Light in the darkness

When you step into an old building that has been empty for many years, the dust and debris of a time long-gone await you. Walking down a darkened corridor, you step warily, not knowing what you may encounter. Then, turning a corner, a shaft of light from a shattered window high up on the brick wall, exposes for a moment a couple of worn steps. Moving on, the darkness returns, the moment of illumination is lost.
No-one who has watched the progress of the Rosetta Mission and the landing of Philae on the Comet 67P can fail to marvel at the immensity of this technical achievement. To plant a box of scientific instruments on a rock some 350,000,000 miles from Earth after a journey of 10 years is awesome. It has been rightly celebrated.
In spite of photographs, detailed explanation and all sorts of numerical data, it is hard for us to conceive what it must be like out there, a lonely place where man has never set foot, and never will, a place of extreme temperatures as this lump of planetary debris journeys towards our star before returning to the depths of space to continue on its way. How amazing.
It is no wonder that the images of light and dark occur so often in Scripture, the light illuminating the darkness, light that darkness cannot resist. The Transfiguration of the Lord is the clearest and strongest image given to us in the Gospels.
In a small, yet significant way, we experience something similar when we light a candle before an icon in a darkened room. The glow as the flame grows on the wick, the melting wax feeding its substance, giving it the energy that we see as light, sometimes flickering in the draught, at other times, erect and still. Its light is of a different order to that of an electric bulb which can be cold and impersonal. You have the sense of a presence that is living with you as you sit silently with the Lord.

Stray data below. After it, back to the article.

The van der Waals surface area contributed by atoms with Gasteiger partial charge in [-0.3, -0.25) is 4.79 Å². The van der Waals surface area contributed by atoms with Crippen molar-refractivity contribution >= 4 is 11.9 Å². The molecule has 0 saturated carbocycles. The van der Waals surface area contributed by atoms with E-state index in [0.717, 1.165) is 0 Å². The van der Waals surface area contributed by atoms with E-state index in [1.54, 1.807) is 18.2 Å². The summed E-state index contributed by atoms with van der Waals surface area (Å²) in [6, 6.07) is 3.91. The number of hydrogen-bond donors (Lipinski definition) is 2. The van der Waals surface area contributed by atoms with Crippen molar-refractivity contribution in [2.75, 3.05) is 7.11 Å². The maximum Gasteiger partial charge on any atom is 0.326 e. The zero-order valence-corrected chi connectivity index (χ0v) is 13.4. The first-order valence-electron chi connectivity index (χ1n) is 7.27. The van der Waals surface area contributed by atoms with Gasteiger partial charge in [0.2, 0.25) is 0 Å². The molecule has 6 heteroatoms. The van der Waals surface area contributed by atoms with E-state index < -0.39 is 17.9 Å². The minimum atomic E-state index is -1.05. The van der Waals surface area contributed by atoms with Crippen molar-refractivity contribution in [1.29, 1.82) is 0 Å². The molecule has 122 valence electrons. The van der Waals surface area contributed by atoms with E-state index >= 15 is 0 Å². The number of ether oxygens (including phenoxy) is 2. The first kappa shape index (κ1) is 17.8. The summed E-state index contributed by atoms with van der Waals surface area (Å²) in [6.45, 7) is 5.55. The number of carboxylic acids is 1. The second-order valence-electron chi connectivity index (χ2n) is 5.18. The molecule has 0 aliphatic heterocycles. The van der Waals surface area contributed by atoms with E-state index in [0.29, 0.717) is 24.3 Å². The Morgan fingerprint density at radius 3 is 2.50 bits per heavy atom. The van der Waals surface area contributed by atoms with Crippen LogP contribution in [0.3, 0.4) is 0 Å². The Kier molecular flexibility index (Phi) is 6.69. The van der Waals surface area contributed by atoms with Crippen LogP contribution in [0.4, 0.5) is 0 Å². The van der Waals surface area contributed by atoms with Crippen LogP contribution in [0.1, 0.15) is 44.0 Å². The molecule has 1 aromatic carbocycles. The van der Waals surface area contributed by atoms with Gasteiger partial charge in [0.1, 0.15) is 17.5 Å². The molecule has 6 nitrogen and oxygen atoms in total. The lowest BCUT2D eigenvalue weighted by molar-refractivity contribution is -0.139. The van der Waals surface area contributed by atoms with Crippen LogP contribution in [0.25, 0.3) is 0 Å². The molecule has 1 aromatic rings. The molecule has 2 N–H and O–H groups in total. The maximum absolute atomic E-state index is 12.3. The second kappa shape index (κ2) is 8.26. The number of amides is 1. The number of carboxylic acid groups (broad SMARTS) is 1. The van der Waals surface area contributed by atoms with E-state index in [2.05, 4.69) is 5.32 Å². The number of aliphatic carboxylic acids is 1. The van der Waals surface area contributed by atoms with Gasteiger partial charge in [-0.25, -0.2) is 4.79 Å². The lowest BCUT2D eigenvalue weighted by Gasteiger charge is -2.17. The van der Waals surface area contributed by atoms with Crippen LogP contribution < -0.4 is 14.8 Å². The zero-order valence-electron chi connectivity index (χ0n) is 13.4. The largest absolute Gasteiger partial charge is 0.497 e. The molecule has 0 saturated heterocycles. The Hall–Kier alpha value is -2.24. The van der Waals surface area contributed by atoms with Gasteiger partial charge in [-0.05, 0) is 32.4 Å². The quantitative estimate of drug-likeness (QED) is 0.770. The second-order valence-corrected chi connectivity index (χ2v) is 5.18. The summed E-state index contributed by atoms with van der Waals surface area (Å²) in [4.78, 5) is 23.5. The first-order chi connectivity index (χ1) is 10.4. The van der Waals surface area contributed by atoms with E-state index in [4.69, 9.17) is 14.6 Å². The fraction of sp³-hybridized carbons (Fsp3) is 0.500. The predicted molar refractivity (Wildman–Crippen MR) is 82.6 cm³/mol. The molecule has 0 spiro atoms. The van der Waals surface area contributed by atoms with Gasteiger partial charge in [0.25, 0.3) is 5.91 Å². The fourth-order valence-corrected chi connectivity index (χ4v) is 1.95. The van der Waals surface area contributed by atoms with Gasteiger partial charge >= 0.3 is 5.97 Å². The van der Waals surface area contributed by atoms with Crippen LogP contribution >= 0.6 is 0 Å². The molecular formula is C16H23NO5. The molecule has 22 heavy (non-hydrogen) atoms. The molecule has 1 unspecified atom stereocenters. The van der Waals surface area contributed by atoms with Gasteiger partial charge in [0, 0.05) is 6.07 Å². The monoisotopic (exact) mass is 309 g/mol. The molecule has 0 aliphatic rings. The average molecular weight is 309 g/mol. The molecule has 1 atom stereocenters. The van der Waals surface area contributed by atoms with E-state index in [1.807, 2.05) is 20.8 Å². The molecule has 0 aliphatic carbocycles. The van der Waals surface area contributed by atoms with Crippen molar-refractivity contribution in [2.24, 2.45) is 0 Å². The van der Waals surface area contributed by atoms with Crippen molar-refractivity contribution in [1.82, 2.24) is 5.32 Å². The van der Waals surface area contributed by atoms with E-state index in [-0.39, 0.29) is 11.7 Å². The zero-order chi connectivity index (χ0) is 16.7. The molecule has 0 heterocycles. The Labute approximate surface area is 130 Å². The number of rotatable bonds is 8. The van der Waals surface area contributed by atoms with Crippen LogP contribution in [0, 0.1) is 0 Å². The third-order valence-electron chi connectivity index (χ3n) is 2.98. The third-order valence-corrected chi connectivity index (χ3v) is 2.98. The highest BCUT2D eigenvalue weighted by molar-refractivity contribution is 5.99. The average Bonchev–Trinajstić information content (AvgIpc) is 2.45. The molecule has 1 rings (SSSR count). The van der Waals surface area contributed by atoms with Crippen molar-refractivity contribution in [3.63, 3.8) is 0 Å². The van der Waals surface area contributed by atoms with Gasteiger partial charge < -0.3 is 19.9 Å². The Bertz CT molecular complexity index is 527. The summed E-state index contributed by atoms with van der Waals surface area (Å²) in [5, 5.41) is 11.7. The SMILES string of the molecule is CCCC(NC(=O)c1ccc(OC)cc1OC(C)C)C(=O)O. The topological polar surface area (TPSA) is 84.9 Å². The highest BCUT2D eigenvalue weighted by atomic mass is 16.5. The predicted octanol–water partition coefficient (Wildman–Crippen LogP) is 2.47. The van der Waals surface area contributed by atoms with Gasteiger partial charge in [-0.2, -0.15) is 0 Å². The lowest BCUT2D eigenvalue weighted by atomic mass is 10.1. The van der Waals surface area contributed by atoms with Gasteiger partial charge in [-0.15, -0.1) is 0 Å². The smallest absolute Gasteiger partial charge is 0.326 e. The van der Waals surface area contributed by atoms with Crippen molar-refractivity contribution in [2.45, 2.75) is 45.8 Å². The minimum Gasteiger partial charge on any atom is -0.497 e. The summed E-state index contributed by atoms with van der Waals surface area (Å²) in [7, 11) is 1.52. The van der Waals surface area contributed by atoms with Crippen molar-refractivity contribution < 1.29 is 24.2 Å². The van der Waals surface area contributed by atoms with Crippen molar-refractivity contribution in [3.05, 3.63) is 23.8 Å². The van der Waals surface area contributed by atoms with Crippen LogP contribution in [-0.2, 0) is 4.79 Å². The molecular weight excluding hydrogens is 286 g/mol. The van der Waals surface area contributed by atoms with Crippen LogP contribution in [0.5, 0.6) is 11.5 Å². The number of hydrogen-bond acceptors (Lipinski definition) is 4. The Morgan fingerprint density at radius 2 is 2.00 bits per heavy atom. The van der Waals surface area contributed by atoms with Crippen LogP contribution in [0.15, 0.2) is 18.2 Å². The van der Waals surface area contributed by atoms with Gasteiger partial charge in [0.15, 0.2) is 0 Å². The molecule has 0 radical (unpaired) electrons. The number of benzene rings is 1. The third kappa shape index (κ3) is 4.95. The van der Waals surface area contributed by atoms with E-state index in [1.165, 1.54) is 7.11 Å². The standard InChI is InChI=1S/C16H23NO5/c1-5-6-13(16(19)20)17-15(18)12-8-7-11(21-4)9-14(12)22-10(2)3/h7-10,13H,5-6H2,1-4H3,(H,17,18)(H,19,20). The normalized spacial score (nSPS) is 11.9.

Here, low on the ground, is the equivalence of that broken window high in the wall of the derelict building. It too illuminates the small area around it, whilst other parts of the room are lost in shadow and darkness. No wonder those lines of Newman are so memorable “Lead kindly light amid the encircling gloom, lead thou me on”
We cannot begin to wonder what it is like in the small, rock-world of the comet where Philae now sits, communicating with the European Space Agency scientists. But there it is, talking to us and we are listening to its story.
We cannot begin to understand the enormity of the God in whom we believe. We can only appreciate those moments of blinding transformation when he illuminates our lives and shows, for however brief a time, where we presently are and where we might be heading. Such moments are graced indeed on our own journey through the cosmos.
Chris McDonnell. Wednesday, 19th November 2014

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